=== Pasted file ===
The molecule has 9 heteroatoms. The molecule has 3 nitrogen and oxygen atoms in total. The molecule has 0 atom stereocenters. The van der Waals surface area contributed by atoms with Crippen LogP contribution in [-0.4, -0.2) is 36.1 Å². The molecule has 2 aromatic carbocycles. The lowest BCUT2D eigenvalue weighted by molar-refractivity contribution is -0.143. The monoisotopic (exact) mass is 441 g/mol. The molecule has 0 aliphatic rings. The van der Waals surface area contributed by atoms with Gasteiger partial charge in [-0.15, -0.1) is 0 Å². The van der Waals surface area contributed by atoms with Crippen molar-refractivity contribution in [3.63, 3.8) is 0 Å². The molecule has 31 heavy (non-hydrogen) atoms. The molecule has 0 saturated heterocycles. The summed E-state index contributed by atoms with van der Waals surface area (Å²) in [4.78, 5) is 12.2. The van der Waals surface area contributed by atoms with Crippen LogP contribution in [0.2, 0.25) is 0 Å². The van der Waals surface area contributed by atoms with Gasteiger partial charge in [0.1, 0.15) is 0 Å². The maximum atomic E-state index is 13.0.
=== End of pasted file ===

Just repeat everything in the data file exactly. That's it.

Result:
The molecule has 9 heteroatoms. The molecule has 3 nitrogen and oxygen atoms in total. The molecule has 0 atom stereocenters. The van der Waals surface area contributed by atoms with Crippen LogP contribution in [-0.4, -0.2) is 36.1 Å². The molecule has 2 aromatic carbocycles. The lowest BCUT2D eigenvalue weighted by molar-refractivity contribution is -0.143. The monoisotopic (exact) mass is 441 g/mol. The molecule has 0 aliphatic rings. The van der Waals surface area contributed by atoms with Gasteiger partial charge in [-0.15, -0.1) is 0 Å². The van der Waals surface area contributed by atoms with Crippen molar-refractivity contribution in [3.63, 3.8) is 0 Å². The molecule has 31 heavy (non-hydrogen) atoms. The molecule has 0 saturated heterocycles. The summed E-state index contributed by atoms with van der Waals surface area (Å²) in [4.78, 5) is 12.2. The van der Waals surface area contributed by atoms with Crippen LogP contribution in [0.2, 0.25) is 0 Å². The van der Waals surface area contributed by atoms with Gasteiger partial charge in [0.1, 0.15) is 0 Å². The maximum atomic E-state index is 13.0.